Water characteristics - check the river level report.
The water on this part of the Minnesota is quite gentle and easy to canoe on. There are no dams or rapids to portage or maneuver through which makes it relaxing for the beginner canoeist.
Landscape - The Minnesota meanders to its conjunction with the Mississippi through a wide valley carved out by the glacial River Warren. Willow, cottonwood, elm, ash, maple and basswood line the banks; oak and cedar are found on the higher hills in the valley. Below LeSueur the riverbanks are sandy and eroded. Vines and roots try to cling to the banks with little success. The current sweeps a constant supply of snag trees and sandbars into the river. Gravel bars formed by tributary streams pinch the river at low water.
Fish and wildlife - A wide variety of wildlife lives along this stretch of the river. Song birds, waterfowl, herons, wood ducks, owls and small mammals may be observed. The Minnesota also supports a large fish population. Although carp and other rough fish predominate, anglers can take walleye, northern pike and smallmouth bass.
The Minnesota Department of Health has guidelines for consuming fish taken from Minnesota's lakes and rivers. Go to the Fish Consumption Advisory Page to find out more.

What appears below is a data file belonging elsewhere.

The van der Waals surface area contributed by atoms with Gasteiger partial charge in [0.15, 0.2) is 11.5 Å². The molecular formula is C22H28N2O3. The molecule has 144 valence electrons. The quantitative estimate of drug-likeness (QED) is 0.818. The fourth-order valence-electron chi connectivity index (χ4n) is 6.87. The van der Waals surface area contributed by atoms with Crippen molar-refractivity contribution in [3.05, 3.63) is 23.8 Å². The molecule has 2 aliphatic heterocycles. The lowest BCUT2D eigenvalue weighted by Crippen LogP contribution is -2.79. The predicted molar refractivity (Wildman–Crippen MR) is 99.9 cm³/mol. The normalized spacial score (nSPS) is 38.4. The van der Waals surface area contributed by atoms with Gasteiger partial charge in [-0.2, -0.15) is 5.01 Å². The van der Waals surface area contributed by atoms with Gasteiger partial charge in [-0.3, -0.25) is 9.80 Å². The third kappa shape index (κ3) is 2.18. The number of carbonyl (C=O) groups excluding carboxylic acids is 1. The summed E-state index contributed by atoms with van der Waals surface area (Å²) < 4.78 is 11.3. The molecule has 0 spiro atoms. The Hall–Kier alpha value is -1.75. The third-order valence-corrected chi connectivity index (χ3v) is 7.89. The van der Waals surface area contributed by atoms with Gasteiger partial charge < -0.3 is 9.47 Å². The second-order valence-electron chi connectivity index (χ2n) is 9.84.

Cultural Information - Known as the "river of cloud-tinted water" (Watapa Minnesota) by the Dakota Indians who lived there, the Minnesota was christened Riviere St. Pierre by French fur traders who discovered it in the later 1600s. The glowing reports of the fertile valley brought back by explorers and traders and the enthusiastic public relations work performed by James Goodhue, St. Paul's first newspaper editor, paved the way for settlement along the Minnesota. Under the terms of the 1851 Traverse Des Sioux treaty, the Dakota signed away almost 24 million acres of land and the immigration rush was on. The river became the highway to settlement, bringing passengers and goods to the growing towns and cities. The Minnesota was also used to float logs and power sawmills during the late 1800s. The Minnesota and Mississippi rivers meet at the northeast tip of Pike Island in Fort Snelling State Park. The island and surrounding land were purchased from the Indians in 1805 by explorer Zebulon Pike for a U.S. military post. In 1819 Fort Snelling was established on a high bluff overlooking the junction of the two rivers. Today Pike Island is a wildlife refuge. The restored fort, complete with "soldiers," is a popular historical attraction.